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Re: What does 'safely' mean in man mktemp?

From: Bob Proulx
Subject: Re: What does 'safely' mean in man mktemp?
Date: Sat, 17 Dec 2011 18:41:53 -0700
User-agent: Mutt/1.5.21 (2010-09-15)

Peng Yu wrote:
> > It is a matter of perspective.  The point is that we are building a
> > GNU operating system.  The preferred documentation format for GNU is
> > info format not man format.
> I never said to get rid of info. I'm not sure what you referred to here.

I am referring to the point that info is the preferred documentation
format for the GNU system.

If you were creating a new GNU program from scratch and were starting
to write documentation for it then the format of that documentation
would be expected to be texinfo format.  Documentation in the format
of a man page is optional.  It might not exist at all.

> The wiki says it clearly.

Wiki?  What wiki?  Could you send a URL to what you are referring to

> The difference between info program and man program from a user
> perspective is more like vim and emas. I guess that it is hard to
> convert user from one camp to the others (which in general true for
> users of competitive tools).

Documentation for the most part consists of words on a page.  A lot of
it is converted to html format and displayed on a web page.  A lot is
printed out and read on paper.  A lot of people read documentation
using info, pinfo, emacs, man, more, less, lynx, elinks, w3m,
iceweasel, icecat, chromium, epiphany, or other display program.
After the words have been written it is up to you to read them.

There is an old saying.  You can lead a horse to water but you can't
make them drink.  I think that applies here.  A lot of documentation
is written but you can't make people read it.

> As a vim person, I don't like the vim like man has less materials
> than info. The current way making man same as help is not making
> sense to me.

Sorry but I do not understand what you are tring to say.  I am
completely befuddled and unable to parse it.

> "However, there are third party products to convert info pages to man
> pages (e.g. info2man). The benefit is that readers can use man and
> less/more and do not have to learn the emacs keys for info."

I haven't used info2man.  The concept seems interesting.  It would
certainly have some possibility.  That might produce a better man page
than help2man produces.  But a simple test was not encouraging.  I
installed it and a braindead test of it resulted in an empty output
file.  Something was not happy.  I will need to debug it on my system.

> do not have to learn the emacs keys for info."

You do not need to learn emacs keys to read documentation.  The
program you use to display the documentation is not the same as the
documentation itself.

Is that what this misunderstanding is all about?  You think that you
need to use emacs to read info pages?  That is not correct.  The info
pages are available in a variety of formats and with a variety of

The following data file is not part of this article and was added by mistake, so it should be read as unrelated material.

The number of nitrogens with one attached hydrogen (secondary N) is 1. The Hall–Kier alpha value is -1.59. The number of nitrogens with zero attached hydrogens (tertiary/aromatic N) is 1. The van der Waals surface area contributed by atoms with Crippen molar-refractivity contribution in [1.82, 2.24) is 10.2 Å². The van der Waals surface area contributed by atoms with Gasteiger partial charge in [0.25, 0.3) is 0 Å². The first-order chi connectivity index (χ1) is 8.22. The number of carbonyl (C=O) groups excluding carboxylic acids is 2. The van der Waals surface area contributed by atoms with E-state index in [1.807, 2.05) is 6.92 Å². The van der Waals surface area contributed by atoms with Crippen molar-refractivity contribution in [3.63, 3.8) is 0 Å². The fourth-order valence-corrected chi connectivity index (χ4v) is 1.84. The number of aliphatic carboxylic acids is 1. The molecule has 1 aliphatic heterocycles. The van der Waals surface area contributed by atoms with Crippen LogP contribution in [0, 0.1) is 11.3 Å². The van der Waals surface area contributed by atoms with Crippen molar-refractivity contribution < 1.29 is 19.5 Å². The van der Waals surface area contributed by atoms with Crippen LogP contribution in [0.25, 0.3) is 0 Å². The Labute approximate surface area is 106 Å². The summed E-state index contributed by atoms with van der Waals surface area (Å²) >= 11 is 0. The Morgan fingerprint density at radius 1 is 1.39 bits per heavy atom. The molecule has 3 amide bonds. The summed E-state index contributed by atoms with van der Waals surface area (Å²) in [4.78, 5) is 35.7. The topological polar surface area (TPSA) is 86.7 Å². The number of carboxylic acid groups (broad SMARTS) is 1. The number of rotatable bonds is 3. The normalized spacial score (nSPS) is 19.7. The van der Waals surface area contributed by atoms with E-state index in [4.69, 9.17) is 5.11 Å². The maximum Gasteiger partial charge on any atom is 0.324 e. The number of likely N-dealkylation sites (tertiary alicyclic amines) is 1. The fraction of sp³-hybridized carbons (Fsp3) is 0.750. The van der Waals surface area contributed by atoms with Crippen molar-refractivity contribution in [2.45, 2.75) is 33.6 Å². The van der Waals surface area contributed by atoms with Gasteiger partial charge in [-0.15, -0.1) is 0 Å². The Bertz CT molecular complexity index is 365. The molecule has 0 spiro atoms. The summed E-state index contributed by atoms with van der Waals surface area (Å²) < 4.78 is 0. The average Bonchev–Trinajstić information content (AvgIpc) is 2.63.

viewers.  Use whatever viewer you wish to use.  You do not need to use
emacs to read the documentation.  You do not need to use vi/vim to
read the documentation.

If you like vi keys then use 'pinfo' (Przemek's Info Viewer) which
uses vi keys by default.  Give pinfo a try.

Or use a web browser with a vi key customization and look at the
online web pages.  Chromium browser has a plugin called 'vimium' which
works well.  Iceweasel browser has a plugin called Firemacs which
despite the name works great with vi key bindings.  I use both of
these plugins using vi keys and they both work well for me.  I did
need to configure them both in order to use the keys I wanted them to
use.  (I wanted j/k for down/up and h/l for left/right and even the
vimium plugin used different keys but it was easy to configure for the
standard vi keys.)

> Remember, GNU tools are not just for GNU tool developers. People may
> not and should not have to learn emacs if they have already learned
> vim.

You do not need to learn emacs in order to read documentation.  And
conversely neither do you need to learn vi/vim to read documentation
either.  It does help to be able to read however. :-)

> > The man pages from the --help output is done to make the creation of
> > man pages easy enough for developers to justify the effort of doing.
> > Because otherwise man format documentation would not exist at all.
> The conversion from info to man is even easier (just by info2man).

So far all I have from it is an empty output file from info2man.  (But
I will look into it.)

> > I always start with the info documentation first.
> As I mentioned above, depending who the user is the emacs key binding
> may not be friendly to the user. So why not creating the manpages same
> as infopages since it is so easy.

As I have mentioned above there isn't any reason to use emacs to read
info pages.  Use whatever display viewer you wish!  The choice is

Try using 'pinfo'.  Try the online web documentation.


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